In the Summer 2014 issue of In Trust, I wrote that the three-year master of Divinity (M.Div.) program, the normal degree program for ministry preparation in the United States and Canada, is not working. I suggested that we consider replacing it with two separate degree programs:
For most future clergy: An enhanced residential doctor of ministry (D.Min.) degree, which would include both academic coursework and contextual learning.
For younger students with an academic focus, as well as midcareer professionals and retired people: A new master of arts in theological studies (M.A.T.S.), to be earned either online or on campus.
The idea behind both degrees is to retain academic rigor and classical learning in Scripture, history, theology, and philosophy. But at the same time, the new D.Min. would immerse students in the real world where ministry takes place, while the M.A.T.S. would offer flexibility for a journey of discovery.
Whether fresh from college or not, students should have the opportunity to discuss and work through issues vital to their faith. Seminaries should cultivate a spirit of critical inquiry, helping students grapple with varying viewpoints.
What seminaries might do
Increase the number of guest innovators on campus and provide a forum for presenting new ideas. With careful design, encounters between guests and students can challenge current views and illustrate the complexity of real-world issues.
Initiate a series of Oxford Union–style debates and discussion on timely topics, from “a Christian response to poverty” to “how to change the world.”
Develop a roundtable, inspired by Charlie Rose’s program on PBS, where guests from around the world can be questioned by faculty and students on their accomplishments and outlooks.
The bottom line for all these is to help students and faculty to be more connected members of an interconnected world, thus shedding light on parochial interpretations, strengthening convictions, and finding common ground with unfamiliar people and their ideas.
I believe that all institutions of higher education, including seminaries, need constantly to work on this. While faculty members are already stretched, they should lead the way, exercising what Daniel O. Aleshire has called their “priestly role” on campus. In his book Earthen Vessels, Aleshire writes that faculty members fulfill their prophetic and priestly capacities by carefully assessing the changing situations in North American and global Christianity. When faculty nurture contacts domestically and abroad, they forge new partnerships, learn new ideas, and grow in their awareness of diverse religious voices. And with their expertise in teaching and learning, faculty can communicate the best new ideas to their students. Thus seminaries can grow ever stronger as communities of faithful inquiry in an anchorless world.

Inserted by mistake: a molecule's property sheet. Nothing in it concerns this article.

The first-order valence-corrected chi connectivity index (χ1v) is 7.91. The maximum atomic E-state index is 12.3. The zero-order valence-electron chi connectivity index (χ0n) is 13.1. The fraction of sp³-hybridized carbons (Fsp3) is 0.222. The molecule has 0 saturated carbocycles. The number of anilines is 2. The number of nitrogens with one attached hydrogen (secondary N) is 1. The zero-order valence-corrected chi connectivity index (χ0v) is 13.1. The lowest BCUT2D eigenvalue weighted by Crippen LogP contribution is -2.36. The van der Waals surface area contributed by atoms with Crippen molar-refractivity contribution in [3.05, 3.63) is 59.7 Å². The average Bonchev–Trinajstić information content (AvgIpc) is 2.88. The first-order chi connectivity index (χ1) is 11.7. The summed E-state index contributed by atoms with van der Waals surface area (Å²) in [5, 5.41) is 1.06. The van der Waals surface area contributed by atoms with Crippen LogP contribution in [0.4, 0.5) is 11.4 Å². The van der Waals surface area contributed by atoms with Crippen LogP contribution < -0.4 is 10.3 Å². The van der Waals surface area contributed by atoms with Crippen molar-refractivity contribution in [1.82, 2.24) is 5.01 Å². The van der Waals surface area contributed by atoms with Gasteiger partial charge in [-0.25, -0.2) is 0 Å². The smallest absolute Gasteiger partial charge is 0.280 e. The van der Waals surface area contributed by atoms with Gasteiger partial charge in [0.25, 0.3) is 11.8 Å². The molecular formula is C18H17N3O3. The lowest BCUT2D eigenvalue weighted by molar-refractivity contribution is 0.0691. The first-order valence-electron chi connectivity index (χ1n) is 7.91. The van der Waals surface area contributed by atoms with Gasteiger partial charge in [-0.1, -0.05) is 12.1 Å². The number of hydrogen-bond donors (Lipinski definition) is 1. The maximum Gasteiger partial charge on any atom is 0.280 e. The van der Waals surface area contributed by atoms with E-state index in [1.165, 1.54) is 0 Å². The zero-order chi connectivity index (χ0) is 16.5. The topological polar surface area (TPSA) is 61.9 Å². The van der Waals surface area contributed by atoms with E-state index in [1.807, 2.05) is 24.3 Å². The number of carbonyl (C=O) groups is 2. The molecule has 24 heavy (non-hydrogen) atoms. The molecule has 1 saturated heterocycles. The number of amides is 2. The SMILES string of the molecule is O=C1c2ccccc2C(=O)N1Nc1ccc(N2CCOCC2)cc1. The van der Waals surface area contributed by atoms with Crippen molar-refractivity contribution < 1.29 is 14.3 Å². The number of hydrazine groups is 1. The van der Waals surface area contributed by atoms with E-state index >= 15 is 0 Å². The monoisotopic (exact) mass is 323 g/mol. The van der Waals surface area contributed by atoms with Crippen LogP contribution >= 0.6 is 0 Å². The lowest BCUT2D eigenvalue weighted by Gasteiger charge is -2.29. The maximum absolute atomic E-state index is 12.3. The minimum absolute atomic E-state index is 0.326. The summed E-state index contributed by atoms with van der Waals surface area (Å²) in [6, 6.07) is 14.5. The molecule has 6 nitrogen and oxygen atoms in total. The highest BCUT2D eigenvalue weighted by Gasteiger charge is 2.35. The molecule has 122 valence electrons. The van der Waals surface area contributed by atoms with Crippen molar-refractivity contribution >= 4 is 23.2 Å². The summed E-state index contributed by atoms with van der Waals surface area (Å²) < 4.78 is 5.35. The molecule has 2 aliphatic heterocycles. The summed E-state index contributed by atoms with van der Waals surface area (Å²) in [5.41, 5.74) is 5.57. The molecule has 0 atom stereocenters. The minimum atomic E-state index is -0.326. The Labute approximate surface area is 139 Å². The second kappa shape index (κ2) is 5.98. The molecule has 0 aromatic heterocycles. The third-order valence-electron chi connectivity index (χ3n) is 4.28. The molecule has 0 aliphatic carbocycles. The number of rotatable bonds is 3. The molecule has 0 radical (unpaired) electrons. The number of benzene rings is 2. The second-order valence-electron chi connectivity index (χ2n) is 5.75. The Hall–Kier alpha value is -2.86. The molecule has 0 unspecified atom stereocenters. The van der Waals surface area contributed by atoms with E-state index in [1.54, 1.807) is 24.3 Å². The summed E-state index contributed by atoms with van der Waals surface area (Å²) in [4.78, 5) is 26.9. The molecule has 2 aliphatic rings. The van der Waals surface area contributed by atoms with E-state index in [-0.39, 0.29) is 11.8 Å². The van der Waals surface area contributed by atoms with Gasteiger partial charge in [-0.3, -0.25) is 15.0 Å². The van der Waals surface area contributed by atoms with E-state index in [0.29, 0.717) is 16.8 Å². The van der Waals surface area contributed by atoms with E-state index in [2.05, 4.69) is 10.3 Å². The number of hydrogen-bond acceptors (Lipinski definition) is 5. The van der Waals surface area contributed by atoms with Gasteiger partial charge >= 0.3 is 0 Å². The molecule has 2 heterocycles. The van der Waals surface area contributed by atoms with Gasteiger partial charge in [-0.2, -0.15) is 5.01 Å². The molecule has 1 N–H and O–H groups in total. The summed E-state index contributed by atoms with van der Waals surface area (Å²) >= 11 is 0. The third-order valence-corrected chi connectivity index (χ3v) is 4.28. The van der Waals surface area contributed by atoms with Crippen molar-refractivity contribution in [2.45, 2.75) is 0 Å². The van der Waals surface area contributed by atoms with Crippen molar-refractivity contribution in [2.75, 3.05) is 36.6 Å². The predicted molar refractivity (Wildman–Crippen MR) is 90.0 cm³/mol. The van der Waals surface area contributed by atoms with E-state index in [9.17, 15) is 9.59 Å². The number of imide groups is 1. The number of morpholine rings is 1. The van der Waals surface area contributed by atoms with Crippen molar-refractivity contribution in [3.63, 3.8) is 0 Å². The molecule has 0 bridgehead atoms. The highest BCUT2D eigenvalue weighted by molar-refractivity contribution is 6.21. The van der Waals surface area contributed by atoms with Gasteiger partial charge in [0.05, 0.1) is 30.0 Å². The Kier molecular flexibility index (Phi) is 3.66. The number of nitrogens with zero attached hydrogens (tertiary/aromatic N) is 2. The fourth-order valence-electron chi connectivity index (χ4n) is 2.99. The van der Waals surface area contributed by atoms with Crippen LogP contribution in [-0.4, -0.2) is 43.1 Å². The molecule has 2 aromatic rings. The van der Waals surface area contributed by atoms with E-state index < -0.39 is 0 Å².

Ousting the elephant
How does a spirit of humble inquiry work locally for the health of seminary communities? Back in 1981, we found that an unseen elephant at Pittsburgh Seminary was causing us to blame others for our failings. Word was out that our funds were drying up, and everyone was thinking that the seminary might close.
But first, I thought we should clean ourselves up — to show the neighbors that we were not yet dead. With our limited budget, we could afford to buy paint, brushes, and mops. The faculty agreed to cancel classes for a day, and nearly 200 volunteers showed up. At a morning chapel service, we learned a new student-composed work song, and then we started to clean and paint, both inside and outside. In the evening, nearby churches prepared dinner.
To our surprise, a Pittsburgh newspaper published a story the following day saying that the faculty and students at Pittsburgh Seminary had demonstrated that they hadn’t lost their Protestant work ethic. Potential donors woke up to the seminary’s needs, listening as if for the first time to our larger concerns. At last, the elephant was on its way out. — Carnegie Samuel Calian